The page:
An access control apparatus according to a third aspect of the invention, is a version of the access control apparatus according to the second aspect of the invention, wherein said local chain manipulating means further deletes, in response to a request entered by a user for confirmation of input/output completion on an input/output command, the input/output command from said local chain of that user after confirming the completion of the execution of the input/output command.

An access control method according to the first aspect of the invention includes an IO queue incorporating step to attach priority information for each user entering an input/output command to an auxiliary memory unit, and to store the command into an IO queue corresponding to the auxiliary memory unit; and an actual IO issuing step to take out such input/output commands, stored into said IO queue at said IO queue incorporating step, in the sequence of priority information attached thereto irrespective of who the entrant users are and to execute the commands on the auxiliary memory unit corresponding to the IO queue.

An access control method according to the second aspect of the invention includes a local chain manipulating step to add a user-entered input/output command to an auxiliary memory unit to the end of the local chain of the user; an IO queue incorporating step to store said input/output command into an IO queue corresponding to an auxiliary memory unit designated by that input/output command; and an actual IO issuing step to take out such input/output commands, stored into said IO queue at said IO queue incorporating step, in accordance with the respective priority positions of the input/output commands in said local chain irrespective of who the entrant users are, and to execute the taken-out input/output commands on the auxiliary memory unit corresponding to the IO queue.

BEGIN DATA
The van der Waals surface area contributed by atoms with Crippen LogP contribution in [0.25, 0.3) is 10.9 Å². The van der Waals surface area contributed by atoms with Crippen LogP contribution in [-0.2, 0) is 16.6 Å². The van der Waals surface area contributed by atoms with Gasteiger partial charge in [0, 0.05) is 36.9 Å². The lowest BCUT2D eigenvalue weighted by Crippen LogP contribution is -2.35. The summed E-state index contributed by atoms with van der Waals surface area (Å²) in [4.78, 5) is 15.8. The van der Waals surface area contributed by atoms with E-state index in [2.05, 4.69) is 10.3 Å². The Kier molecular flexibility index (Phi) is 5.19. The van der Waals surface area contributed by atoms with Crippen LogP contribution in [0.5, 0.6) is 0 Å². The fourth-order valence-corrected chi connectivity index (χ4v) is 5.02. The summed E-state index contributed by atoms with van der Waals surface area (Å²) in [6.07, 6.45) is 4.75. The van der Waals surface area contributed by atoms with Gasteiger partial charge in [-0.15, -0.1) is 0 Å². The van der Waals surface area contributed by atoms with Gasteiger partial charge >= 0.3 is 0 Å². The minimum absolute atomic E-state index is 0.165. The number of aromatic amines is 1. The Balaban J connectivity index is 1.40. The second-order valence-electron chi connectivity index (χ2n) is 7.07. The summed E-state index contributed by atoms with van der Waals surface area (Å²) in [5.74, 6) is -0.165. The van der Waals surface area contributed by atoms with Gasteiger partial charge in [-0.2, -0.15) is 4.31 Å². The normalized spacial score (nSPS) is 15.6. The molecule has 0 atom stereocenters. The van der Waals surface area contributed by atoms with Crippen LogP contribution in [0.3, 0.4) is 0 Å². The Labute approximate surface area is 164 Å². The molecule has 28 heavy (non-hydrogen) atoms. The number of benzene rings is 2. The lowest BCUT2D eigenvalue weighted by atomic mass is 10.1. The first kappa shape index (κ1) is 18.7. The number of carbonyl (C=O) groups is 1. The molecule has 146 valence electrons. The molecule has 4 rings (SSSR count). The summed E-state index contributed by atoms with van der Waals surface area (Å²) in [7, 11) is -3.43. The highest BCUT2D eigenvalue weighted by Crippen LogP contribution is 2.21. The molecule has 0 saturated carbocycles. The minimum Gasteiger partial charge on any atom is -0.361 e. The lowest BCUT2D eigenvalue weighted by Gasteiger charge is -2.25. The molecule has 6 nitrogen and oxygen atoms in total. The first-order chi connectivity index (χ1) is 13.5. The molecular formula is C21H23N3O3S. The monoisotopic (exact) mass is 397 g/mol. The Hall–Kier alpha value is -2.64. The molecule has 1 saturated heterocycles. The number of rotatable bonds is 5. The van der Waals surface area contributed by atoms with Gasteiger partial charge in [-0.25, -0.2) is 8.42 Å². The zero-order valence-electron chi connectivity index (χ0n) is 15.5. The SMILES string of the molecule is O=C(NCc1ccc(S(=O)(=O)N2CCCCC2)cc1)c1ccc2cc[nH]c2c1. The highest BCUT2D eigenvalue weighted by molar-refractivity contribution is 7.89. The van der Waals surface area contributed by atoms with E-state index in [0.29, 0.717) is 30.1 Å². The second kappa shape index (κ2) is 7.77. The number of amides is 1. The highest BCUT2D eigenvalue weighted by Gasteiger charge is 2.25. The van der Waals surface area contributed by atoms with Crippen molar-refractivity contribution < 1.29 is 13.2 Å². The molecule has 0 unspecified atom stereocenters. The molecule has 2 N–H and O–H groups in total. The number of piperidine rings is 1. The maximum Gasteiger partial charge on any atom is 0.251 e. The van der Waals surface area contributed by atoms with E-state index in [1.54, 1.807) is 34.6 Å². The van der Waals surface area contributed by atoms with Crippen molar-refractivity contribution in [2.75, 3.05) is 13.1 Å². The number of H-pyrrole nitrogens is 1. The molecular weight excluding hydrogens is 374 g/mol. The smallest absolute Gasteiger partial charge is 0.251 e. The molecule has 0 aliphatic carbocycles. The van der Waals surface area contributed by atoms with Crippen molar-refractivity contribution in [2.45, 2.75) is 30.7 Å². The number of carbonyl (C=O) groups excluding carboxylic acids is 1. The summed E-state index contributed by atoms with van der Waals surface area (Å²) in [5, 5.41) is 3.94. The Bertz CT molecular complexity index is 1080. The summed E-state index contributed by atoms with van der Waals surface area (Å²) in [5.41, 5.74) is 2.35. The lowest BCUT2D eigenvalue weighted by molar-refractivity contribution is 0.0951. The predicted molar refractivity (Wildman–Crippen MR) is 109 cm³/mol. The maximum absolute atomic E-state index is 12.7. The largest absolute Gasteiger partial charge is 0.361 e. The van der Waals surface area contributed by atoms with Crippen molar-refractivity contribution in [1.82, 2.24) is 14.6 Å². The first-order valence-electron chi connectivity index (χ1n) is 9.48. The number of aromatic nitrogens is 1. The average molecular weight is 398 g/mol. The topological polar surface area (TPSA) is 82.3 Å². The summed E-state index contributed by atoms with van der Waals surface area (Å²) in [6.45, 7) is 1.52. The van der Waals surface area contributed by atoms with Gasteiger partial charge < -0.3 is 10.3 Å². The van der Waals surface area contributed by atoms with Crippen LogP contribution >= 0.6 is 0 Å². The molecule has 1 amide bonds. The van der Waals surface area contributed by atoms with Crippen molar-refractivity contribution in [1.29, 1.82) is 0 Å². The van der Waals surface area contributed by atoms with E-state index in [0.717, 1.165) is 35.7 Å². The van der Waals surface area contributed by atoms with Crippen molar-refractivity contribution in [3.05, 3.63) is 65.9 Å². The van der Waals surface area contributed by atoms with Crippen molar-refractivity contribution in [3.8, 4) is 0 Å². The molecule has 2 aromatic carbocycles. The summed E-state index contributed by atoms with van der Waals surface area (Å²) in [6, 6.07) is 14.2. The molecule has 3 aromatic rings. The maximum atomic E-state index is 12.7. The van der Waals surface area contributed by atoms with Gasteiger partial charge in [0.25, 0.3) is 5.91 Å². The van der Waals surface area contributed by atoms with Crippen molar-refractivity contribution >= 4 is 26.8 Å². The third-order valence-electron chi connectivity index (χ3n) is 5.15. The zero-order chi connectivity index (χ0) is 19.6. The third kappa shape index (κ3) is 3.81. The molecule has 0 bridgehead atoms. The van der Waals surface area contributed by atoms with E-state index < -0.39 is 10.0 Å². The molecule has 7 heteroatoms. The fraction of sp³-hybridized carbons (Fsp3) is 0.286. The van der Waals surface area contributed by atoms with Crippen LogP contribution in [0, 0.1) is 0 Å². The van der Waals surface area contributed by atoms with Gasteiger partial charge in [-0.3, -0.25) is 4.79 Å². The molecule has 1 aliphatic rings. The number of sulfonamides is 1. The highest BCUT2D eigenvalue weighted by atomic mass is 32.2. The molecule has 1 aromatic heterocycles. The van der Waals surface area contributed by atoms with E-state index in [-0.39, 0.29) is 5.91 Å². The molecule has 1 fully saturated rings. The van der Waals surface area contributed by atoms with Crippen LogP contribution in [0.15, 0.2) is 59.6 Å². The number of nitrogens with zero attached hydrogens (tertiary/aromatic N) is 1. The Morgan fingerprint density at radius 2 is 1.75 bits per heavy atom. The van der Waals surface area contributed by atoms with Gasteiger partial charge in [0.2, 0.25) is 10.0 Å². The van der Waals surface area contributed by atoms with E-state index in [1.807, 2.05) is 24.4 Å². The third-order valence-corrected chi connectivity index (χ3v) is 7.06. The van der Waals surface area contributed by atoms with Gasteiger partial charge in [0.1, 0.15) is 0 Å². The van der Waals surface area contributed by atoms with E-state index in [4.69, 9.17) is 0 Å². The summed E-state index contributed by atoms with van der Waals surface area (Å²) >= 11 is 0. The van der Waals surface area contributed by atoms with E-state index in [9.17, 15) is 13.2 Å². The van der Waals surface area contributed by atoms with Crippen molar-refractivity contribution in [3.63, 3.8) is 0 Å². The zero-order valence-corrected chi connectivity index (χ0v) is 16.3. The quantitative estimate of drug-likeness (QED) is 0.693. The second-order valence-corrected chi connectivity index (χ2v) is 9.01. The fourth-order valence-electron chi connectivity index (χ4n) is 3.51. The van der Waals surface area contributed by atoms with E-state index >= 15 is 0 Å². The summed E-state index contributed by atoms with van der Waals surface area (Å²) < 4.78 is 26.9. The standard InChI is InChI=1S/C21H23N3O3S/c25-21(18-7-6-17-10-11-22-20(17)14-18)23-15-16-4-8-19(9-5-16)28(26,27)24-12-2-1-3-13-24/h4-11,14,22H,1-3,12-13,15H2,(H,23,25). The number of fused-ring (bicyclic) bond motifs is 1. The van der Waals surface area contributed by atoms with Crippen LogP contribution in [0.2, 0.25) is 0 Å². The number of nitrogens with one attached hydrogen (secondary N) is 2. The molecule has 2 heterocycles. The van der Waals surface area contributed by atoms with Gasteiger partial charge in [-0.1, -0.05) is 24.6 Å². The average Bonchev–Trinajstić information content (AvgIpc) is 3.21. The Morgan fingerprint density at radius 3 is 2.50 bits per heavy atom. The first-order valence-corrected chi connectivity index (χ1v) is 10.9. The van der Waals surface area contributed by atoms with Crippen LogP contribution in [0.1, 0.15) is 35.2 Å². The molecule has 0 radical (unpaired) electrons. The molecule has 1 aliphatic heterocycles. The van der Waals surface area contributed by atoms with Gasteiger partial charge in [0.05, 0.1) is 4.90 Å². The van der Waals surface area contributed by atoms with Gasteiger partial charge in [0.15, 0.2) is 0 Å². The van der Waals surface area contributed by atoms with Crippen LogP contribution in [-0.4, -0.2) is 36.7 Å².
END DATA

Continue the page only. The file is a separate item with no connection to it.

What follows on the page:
An access control method according to a third aspect of the invention, is a version of the access control method according to the second aspect of the invention, wherein said local chain manipulating step further includes deletion, in response to a request entered by a user for confirmation of input/output completion on an input/output command, of the input/output command from said local chain of that user after confirming the completion of the execution of the input/output command.

A recording medium according to the first aspect of the invention records a program to cause a computer to execute IO queue incorporation processing to attach priority information for each user to a user-entered input/output command to an auxiliary memory unit, and to store the command into an IO queue corresponding to the auxiliary memory unit; and actual IO issue processing to take out such input/output commands, stored into said IO queue by said IO queue incorporation processing, in the sequence of priority information attached thereto irrespective of who the entrant users are and to execute the commands on the auxiliary memory unit corresponding to the IO queue.